Glass buildings and birds are a deadly mix.
Biologist and member of the Greek Ornithological Society, Dimitris Bousbouras, in his new book outlined that glass skyscrapers and other transparent structures are the most common cause of human-related Death among birds in Greece.
Birds don’t see glass when they look at a window pane, instead they see the reflection projected on it, which, to them, is a clear flight path.
Bousbouras warned that the number of birds killed by crashing into glass buildings will increase as ‘transparent photovoltaic glass’ is developed and starts to be more widely used in buildings.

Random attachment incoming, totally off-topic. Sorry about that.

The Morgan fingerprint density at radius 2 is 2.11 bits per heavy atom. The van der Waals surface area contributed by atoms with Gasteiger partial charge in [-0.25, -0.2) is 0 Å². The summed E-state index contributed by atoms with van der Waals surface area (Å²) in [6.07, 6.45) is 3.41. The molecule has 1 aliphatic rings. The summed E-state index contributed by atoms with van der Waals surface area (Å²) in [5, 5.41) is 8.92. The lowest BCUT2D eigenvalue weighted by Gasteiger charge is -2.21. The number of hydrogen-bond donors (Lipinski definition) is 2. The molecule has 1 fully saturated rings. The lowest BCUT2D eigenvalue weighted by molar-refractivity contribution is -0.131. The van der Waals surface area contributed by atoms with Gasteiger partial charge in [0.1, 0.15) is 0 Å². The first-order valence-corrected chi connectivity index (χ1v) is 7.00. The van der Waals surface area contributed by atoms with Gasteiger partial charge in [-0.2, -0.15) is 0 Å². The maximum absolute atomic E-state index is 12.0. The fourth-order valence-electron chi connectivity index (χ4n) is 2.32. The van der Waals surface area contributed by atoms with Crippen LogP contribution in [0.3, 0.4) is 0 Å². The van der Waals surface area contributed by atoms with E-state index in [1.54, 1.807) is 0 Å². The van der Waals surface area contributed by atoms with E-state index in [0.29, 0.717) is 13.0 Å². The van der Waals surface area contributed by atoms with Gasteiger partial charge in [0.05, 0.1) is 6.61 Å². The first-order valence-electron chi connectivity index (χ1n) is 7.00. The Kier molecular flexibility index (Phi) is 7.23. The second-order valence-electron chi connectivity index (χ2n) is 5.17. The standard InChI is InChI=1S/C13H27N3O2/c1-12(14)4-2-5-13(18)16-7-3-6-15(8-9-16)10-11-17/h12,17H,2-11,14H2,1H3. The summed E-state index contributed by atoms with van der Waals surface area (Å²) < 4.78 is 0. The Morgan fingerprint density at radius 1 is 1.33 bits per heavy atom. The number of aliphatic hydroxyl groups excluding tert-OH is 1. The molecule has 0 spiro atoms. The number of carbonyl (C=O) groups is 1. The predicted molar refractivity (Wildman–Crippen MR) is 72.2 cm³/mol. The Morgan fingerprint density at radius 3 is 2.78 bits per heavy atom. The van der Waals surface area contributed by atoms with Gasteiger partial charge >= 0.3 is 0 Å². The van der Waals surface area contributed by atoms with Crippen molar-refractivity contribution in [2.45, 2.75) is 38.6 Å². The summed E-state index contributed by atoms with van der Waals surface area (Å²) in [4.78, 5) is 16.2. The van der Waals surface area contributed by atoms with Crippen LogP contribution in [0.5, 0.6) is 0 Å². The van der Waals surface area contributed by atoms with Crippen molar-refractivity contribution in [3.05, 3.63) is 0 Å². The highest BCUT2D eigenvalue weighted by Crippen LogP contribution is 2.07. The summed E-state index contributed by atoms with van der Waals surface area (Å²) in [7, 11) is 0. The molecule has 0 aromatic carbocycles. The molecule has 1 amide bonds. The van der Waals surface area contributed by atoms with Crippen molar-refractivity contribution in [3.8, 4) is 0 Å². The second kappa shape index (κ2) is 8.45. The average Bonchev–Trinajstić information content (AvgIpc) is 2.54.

Steps need to be taken to protect birds, such as banning “mirror” glass or extensive transparent glass surfaces without protection measures, such as glass that is externally opaque or has patterns that make it visible to birds and a ban on fully transparent noise barriers.
How to help a bird who has flown into a window
If you find an injured bird, there are several ways to help it survive.
Provided that there are no obvious injuries to its wings or eyes, Bousbouras said the best approach is to place the bird in a dark box in a quiet but not excessively warm place for about 15 minutes, until it calms down and recovers.
At the end of that time, open the box (taking care to do this somewhere outdoors).
If it flies away at the end of that time, it is recovered, otherwise it should be taken to wildlife centre as soon as possible.